Friday, June 20, 2008

Information Security at Colleges and Universities

When you read the reports of information security breaches at The Breach Blog (see http://www.breachblog.com) and SC Magazine (see http://breach.scmagazineblogs.com),
one of the most remarkable patterns is the frequency of breaches
occurring in colleges and universities.
Source:
Scott Wright's Security Views

While it is true that many of the published breaches took place at colleges and universities, it is important to realize that institutes for higher education are typically more open and willing to share information with the outside world than many corporations of a similar size would be. Do not forget that even a small college may have upwards of 10,000 users (students, faculty, administration and staff). Those numbers go up significantly when the larger universities are also included.


The most important core value of research and education is Academic
Freedom. Academic freedom is usually described as the right of each
individual member of the faculty of an institution to enjoy the freedom
to study, to inquire, to speak his mind, to communicate his ideas, and
to assert the truth as he sees it. In the United States, the
professor's academic freedom is often defined in terms of full freedom
in research and in the publication of the results, in classroom
discussion of his subject, and in the exercise extra-murally of his
basic rights as a citizen [See: Dictionary of the History of Ideas]

In
other words, the nature of Academic Freedom almost requires that
members of Faculty are provided with any access that they request.
There is no need for administration to assess the request, or even do a
risk analysis of the implications it may have. Academic Freedom
provides faculty members with the right to study what they feel
necessary, which usually also means in the way the feel necessary.

Scott
provides the example of restricting access to institutional
directories. Even that is hard. The scientific method relies on
peer-review is it primary means of quality control. Reaching out to
peers to request reviews, participation in conferences, or otherwise
provide constructive feedback to them is essential. For the
administrative side of life, the same is true. Students are expected to
be able to contact members of administration for a large variety of
issues, ranging from financial aid to enrollment, or IT support.
Restricting access to local users only, or requiring remote users to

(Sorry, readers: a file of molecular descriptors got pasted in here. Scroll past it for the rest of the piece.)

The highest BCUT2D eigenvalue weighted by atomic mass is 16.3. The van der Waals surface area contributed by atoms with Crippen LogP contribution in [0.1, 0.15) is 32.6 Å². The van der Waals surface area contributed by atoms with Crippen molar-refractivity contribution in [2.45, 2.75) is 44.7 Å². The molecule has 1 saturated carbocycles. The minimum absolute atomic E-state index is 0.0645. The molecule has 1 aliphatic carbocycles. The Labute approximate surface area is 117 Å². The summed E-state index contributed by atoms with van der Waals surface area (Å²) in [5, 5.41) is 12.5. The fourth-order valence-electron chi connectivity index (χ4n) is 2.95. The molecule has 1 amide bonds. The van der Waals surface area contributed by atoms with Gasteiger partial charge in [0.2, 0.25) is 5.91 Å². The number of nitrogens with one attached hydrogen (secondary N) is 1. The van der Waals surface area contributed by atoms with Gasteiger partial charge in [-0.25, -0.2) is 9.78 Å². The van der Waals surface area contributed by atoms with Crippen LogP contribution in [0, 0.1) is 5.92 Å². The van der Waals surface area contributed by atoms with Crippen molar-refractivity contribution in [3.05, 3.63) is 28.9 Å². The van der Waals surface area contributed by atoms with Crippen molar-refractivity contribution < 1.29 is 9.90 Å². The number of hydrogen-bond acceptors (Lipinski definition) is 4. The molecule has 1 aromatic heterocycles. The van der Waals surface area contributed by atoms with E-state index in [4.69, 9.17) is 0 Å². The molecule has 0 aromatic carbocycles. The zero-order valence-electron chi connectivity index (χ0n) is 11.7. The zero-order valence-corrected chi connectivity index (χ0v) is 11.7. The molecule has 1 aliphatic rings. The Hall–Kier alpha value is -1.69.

log on to a web site is often seen as a very unfriendly way of doing
things. Especially private universities, which rely heavily on student
tuition, will go to great lengths to keep students happy.

Faculty will not adjust to information security policies and procedures. Rather, information security policies and procedures must adjust to Faculty. This realization may be the most important lesson that a university administrator must learn. Without it, he will fail.

Scott also wrote:

It can be a challenge to secure
such a large and complex environment, but by breaking the problem down
and addressing the issues one step at a time, the rate of security
breaches can certainly be improved to a less embarrassing frequency.
The
most critical success factor when dealing with universities is
patience. An information security professional typically spends most of
his time away from his desk, talking to stakeholders and explaining
what information security is about, and why they do it. Because of the
high degree of autonomy that faculty members have, and the often
decentralized nature of most colleges, implementing (technical)
controls like restricting access to a directory is typically a very
lengthy process that requires an enormous amount of awareness raising,
lobbying, and convincing.



The good news is that an increasingly growing number of schools have
realized that information security is important. Not only because of
increasing legislation and regulation (most colleges must comply with
GLBA, HIPAA, PCI/DSS, FERPA, and a few more), but more so because of an
increasing expectation of students that their information is secure,
while at the same time having full and unlimited access to very
high-speed networks. Remember, students are the largest source of
revenue for universities, and that fact is very well known. Meeting
students expectation is a critical success factor. Schools who fail to
do that will be faced with dropping enrollment numbers, and as a direct
result, with less revenues.



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